3Q20 real GDP rose 33.1% q/q at a seasonally adjusted annual rate. Increases in consumption, private inventories, business fixed investment, housing and exports were partially offset by decreases in government spending and increases in imports. While it was the best quarterly GDP print on record, it followed the worst quarterly GDP print on record of -31.4% in 2Q. Despite a solid bounce back, economic output is still about 3.5% below its 4Q19 level. Looking ahead, the economic recovery should slow considerably, averaging 2%-3% growth per quarter annualized in 4Q20 and into 2021, and the stability of the recovery relies on additional fiscal stimulus from the government. Last week, industrial production rose 1.1% m/m, but is still 5.6% below February pre-pandemic levels, while retail sales rose a modest 0.3%, up 4.9% from February pre-pandemic levels.
Nonfarm payrolls increased by 638,000 in October and the unemployment rate fell to 6.9%. This masks the strength of the 906,000 private payroll jobs added, which were then partially offset by 268,000 fewer government jobs, of which 147,000 were temporary Census 2020 workers. Wages grew 0.1% m/m for all workers and 0.2% for production and non-supervisory workers, both up 4.5% y/y. The economy has now regained 54% of the 22 million jobs lost between February and April. Although this jobs report demonstrated solid progress in a gradual recovery, the pace of progress has slowed considerably.
The 3Q20 earnings season wound down with 464 companies having reported (91.8% of market cap). Our current estimate for 3Q20 earnings is $37.42 with EPS declining 6.0% y/y. Thus far, 83% of companies have beaten on EPS estimates, and 73% have beaten on revenue estimates, both well above long-term averages, reflecting overly bearish initial estimates thus far. Sectors under pressure in the third quarter were energy and industrials, while consumer staples, technology, and health care had positive earnings growth.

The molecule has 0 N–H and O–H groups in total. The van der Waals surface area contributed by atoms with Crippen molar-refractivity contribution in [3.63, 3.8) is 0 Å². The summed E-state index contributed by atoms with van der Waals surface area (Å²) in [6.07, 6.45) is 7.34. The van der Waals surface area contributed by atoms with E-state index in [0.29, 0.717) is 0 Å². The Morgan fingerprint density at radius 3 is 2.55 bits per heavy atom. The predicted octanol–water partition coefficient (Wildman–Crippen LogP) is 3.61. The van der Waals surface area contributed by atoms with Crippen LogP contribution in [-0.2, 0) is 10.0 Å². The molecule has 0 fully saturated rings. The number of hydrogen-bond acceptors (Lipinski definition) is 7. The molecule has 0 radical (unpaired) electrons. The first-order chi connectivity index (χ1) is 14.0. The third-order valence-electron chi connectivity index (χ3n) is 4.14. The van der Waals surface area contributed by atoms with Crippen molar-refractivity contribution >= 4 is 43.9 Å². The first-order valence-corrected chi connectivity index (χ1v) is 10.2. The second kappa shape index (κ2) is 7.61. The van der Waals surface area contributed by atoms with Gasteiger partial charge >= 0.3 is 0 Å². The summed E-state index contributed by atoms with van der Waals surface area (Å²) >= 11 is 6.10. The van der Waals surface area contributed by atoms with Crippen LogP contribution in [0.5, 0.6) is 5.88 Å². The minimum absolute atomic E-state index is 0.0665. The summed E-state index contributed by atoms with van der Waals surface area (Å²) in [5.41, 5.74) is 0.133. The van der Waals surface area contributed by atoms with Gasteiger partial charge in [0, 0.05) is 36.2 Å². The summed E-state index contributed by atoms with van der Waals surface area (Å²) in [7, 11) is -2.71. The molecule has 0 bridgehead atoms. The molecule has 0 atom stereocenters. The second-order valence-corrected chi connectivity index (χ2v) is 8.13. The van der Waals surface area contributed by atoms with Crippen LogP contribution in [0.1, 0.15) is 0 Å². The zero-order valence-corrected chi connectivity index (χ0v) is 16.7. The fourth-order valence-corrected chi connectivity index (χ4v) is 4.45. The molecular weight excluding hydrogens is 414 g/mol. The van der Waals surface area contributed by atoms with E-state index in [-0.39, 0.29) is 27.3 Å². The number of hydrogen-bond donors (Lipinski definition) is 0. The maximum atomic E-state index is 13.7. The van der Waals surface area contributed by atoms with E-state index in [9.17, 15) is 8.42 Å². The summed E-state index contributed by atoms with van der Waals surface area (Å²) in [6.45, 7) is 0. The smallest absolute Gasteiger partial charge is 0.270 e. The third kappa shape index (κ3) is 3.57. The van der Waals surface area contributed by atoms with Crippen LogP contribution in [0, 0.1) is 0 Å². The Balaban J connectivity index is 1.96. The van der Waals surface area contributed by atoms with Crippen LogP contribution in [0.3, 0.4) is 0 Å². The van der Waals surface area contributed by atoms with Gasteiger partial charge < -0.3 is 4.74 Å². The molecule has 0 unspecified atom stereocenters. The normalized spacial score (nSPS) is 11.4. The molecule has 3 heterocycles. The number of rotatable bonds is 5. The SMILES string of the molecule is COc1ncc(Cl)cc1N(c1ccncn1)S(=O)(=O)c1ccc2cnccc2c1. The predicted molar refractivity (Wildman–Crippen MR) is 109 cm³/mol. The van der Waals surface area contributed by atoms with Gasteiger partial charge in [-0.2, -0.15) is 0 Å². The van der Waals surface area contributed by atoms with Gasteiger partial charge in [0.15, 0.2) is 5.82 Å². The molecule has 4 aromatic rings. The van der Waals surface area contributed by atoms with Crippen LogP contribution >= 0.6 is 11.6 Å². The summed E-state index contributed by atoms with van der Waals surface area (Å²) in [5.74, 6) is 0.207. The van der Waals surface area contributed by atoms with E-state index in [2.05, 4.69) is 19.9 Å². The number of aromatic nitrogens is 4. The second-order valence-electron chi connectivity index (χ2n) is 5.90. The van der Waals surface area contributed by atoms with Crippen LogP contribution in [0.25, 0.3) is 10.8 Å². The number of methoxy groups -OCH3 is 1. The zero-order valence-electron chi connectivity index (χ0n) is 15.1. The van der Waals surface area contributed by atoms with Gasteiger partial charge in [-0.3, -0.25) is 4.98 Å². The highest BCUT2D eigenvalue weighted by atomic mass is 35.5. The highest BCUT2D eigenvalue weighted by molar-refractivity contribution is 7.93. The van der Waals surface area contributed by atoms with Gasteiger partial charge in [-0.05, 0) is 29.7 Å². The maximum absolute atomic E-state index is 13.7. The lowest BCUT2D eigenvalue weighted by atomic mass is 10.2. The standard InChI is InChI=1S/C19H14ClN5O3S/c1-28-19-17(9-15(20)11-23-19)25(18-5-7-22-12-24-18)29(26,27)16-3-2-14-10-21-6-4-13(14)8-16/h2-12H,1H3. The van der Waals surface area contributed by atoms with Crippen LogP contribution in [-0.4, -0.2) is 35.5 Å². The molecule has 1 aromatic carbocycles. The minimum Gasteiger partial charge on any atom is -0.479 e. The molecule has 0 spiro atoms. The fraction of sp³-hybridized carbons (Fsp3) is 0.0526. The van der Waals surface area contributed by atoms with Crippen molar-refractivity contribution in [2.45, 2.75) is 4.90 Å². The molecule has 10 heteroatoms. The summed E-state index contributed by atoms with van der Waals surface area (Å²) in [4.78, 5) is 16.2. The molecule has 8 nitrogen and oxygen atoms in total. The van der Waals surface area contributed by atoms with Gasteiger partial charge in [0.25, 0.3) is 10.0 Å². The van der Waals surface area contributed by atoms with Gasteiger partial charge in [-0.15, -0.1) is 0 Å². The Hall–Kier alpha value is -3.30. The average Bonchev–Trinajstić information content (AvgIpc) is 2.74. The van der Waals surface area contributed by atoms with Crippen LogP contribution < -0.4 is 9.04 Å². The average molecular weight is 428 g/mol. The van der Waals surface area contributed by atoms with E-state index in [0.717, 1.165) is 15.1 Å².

Headline and core CPI were flat in October, rising 1.2% and 1.6% y/y, respectively. September headline and core PCE both rose 0.2% m/m, rising 1.4% and 1.5% y/y, respectively. While low energy prices and slack in the economy continue to put downward pressure on inflation, price pressures appear stronger than what would have been expected in the wake of a downturn as severe as the 2020 recession.
The FOMC maintained the federal funds target rate at a range of 0.00%–0.25%. The Committee will also maintain its current pace of asset purchases of $120 billion per month. Given the election on Tuesday, Chairman Powell remained as uncontroversial as possible in his press conference, although he did underscore that both monetary and fiscal policy have played critical roles in combating the effects of the pandemic, and will continue to do so under the next administration. If the outcome of the election results in some form of divided government, more modest fiscal policy may be supplemented by more generous monetary policy from the Fed, which has already committed to letting inflation run hotter than its 2% target for some period of time and keeping rates low through 2023.
- The U.S. recession and recovery could be at a slower pace than markets are anticipating.
- Political headlines could foment market volatility.
- Inflation could spike in the medium term.
- Quality with a dash of cyclicality should be a focus for U.S. equity investors.
- Fixed income investors should move up in quality, and look to core bonds for portfolio ballast.
- Long-term growth prospects and cheap absolute and relative valuations support international equities.
Data are as of November 23, 2020
Past performance does not guarantee future results.
Diversification does not guarantee investment returns and does not eliminate the risk of loss.
The S&P 500 Index is widely regarded as the best single gauge of the U.S. equities market. This world-renowned index includes a representative sample of 500 leading companies in leading
industries of the U.S. economy. Although the S&P 500 Index focuses on the large-cap segment of the market, with approximately 75% coverage of U.S. equities, it is also an ideal proxy
for the total market. An investor cannot invest directly in an index. Indexes are unmanaged.
Opinions and estimates offered constitute our judgment and are subject to change without notice, as are statements of financial market trends, which are based on current market conditions.
We believe the information provided here is reliable, but do not warrant its accuracy or completeness. This material is not intended as an offer or solicitation for the purchase or sale
of any financial instrument. The views and strategies described may not be suitable for all investors. This material has been prepared for informational purposes only, and is not intended
to provide, and should not be relied on for, accounting, legal or tax advice. References to future returns are not promises or even estimates of actual returns a client portfolio may achieve.
Any forecasts contained herein are for illustrative purposes only and are not to be relied upon as advice or interpreted as a recommendation.
The views expressed are those of J.P. Morgan Asset Management. They are subject to change at any time. These views do not necessarily reflect the opinions of any other firm.
JPMorgan Distribution Services, Inc., member of FINRA.